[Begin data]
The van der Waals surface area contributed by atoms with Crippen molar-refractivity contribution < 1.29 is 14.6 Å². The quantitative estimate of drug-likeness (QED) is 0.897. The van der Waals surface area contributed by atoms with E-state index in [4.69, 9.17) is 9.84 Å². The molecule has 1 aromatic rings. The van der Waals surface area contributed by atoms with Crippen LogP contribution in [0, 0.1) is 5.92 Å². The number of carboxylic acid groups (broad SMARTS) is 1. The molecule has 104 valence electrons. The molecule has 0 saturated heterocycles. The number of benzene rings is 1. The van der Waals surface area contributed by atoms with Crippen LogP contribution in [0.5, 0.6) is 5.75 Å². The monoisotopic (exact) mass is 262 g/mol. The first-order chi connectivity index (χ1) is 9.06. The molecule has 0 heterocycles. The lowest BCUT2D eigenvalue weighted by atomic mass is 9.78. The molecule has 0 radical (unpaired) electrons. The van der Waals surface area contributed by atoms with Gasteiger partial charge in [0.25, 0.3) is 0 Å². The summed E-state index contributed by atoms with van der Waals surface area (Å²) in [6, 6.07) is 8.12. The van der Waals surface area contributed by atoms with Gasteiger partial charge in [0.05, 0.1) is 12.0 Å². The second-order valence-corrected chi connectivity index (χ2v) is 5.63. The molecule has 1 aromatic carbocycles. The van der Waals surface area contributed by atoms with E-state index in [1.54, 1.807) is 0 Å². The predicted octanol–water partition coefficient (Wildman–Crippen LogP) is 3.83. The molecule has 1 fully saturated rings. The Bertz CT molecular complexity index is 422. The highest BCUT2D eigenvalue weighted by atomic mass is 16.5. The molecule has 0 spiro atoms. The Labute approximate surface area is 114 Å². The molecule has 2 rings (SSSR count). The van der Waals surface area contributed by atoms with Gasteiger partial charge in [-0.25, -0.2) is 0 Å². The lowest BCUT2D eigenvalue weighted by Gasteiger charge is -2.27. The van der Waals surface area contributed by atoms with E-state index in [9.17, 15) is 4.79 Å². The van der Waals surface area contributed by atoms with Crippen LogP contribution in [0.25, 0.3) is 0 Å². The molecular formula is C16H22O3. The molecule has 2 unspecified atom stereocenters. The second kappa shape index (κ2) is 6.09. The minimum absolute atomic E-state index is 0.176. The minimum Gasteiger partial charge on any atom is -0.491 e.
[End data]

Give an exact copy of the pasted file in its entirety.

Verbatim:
The van der Waals surface area contributed by atoms with Crippen molar-refractivity contribution < 1.29 is 14.6 Å². The quantitative estimate of drug-likeness (QED) is 0.897. The van der Waals surface area contributed by atoms with E-state index in [4.69, 9.17) is 9.84 Å². The molecule has 1 aromatic rings. The van der Waals surface area contributed by atoms with Crippen LogP contribution in [0, 0.1) is 5.92 Å². The number of carboxylic acid groups (broad SMARTS) is 1. The molecule has 104 valence electrons. The molecule has 0 saturated heterocycles. The number of benzene rings is 1. The van der Waals surface area contributed by atoms with Crippen LogP contribution in [0.5, 0.6) is 5.75 Å². The monoisotopic (exact) mass is 262 g/mol. The first-order chi connectivity index (χ1) is 9.06. The molecule has 0 heterocycles. The lowest BCUT2D eigenvalue weighted by atomic mass is 9.78. The molecule has 0 radical (unpaired) electrons. The van der Waals surface area contributed by atoms with Gasteiger partial charge in [0.25, 0.3) is 0 Å². The summed E-state index contributed by atoms with van der Waals surface area (Å²) in [6, 6.07) is 8.12. The van der Waals surface area contributed by atoms with Gasteiger partial charge in [0.05, 0.1) is 12.0 Å². The second-order valence-corrected chi connectivity index (χ2v) is 5.63. The molecule has 1 aromatic carbocycles. The van der Waals surface area contributed by atoms with E-state index in [1.54, 1.807) is 0 Å². The predicted octanol–water partition coefficient (Wildman–Crippen LogP) is 3.83. The molecule has 1 fully saturated rings. The Bertz CT molecular complexity index is 422. The highest BCUT2D eigenvalue weighted by atomic mass is 16.5. The molecule has 0 spiro atoms. The Labute approximate surface area is 114 Å². The molecule has 2 rings (SSSR count). The van der Waals surface area contributed by atoms with Gasteiger partial charge in [-0.25, -0.2) is 0 Å². The lowest BCUT2D eigenvalue weighted by Gasteiger charge is -2.27. The van der Waals surface area contributed by atoms with E-state index in [9.17, 15) is 4.79 Å². The van der Waals surface area contributed by atoms with Crippen LogP contribution in [0.25, 0.3) is 0 Å². The molecular formula is C16H22O3. The molecule has 2 unspecified atom stereocenters. The second kappa shape index (κ2) is 6.09. The minimum absolute atomic E-state index is 0.176. The minimum Gasteiger partial charge on any atom is -0.491 e.